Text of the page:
Soon you’ll be gaining new support characters and using acquired Friendship Points to unlock perks and dividends from everyone’s own tech-grid. Some of these include story parts which advances the game’s dialog in an interesting manner, gradually advancing narrative between the explorational sections. But mostly, you’ll be acquiring things that help offset the dungeon’s mounting difficulty as you dig deeper. Depending on your approach, there’s a variable degree of grinding to help bolster your stats, but because Dungeon Girl’s excavation is so fast, variable, and fun, you likely won’t find the responsibility.
Dungeon Girl doesn’t have an extensive selection of music tracks, so you’ll hear repetition as you dig deeper. But on the upside the music is exceedingly melodic and rather restful, making for a gratifying aural accompaniment. Visually, the game is modest, with a minimal amount of animation. But the design decision means that the title will run on ever low-end laptops without issue. While many might want to play the game in fullscreen, I found Dungeon Girl to operate flawlessly in windowed mode. Since the game needed scant CPU or GPU resources you ran let in run in the background, alt-tabbing when you want to jump right back into Monica and friends adventure.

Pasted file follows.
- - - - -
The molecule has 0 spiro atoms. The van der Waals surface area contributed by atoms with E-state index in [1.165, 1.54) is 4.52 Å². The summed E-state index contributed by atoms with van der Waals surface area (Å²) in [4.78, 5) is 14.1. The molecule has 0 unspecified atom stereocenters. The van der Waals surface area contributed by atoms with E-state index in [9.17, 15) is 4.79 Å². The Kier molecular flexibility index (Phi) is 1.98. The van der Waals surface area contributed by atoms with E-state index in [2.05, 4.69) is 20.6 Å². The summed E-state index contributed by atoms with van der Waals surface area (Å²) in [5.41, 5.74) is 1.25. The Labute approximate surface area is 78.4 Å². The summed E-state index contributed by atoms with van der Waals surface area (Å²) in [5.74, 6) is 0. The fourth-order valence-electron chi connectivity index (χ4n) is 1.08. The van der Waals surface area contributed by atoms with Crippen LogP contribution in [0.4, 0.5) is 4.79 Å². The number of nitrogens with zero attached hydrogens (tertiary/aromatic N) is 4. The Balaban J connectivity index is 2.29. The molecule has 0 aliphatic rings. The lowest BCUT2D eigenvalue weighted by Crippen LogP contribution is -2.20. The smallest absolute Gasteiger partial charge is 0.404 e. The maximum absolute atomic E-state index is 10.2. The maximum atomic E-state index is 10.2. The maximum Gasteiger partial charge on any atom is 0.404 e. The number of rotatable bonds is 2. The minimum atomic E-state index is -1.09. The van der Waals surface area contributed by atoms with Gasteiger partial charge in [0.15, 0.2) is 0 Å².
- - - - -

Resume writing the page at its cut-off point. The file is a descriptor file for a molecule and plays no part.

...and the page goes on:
Sure, Dungeon Girl looks derivative, resembling a horde of match-three puzzlers. However, gameplay is quite divergent, tasking players with an engaging amount of resource management. Outstandingly, it’s also quite accessible, and the simplicity of its early hours gradually gives way to mechanics that require a bit of strategy. Those with a sense of curiosity like Shio’s, should considering plunging headfirst into Dungeon Girl.
Dungeon Girl was played on PC with review provided by the publisher.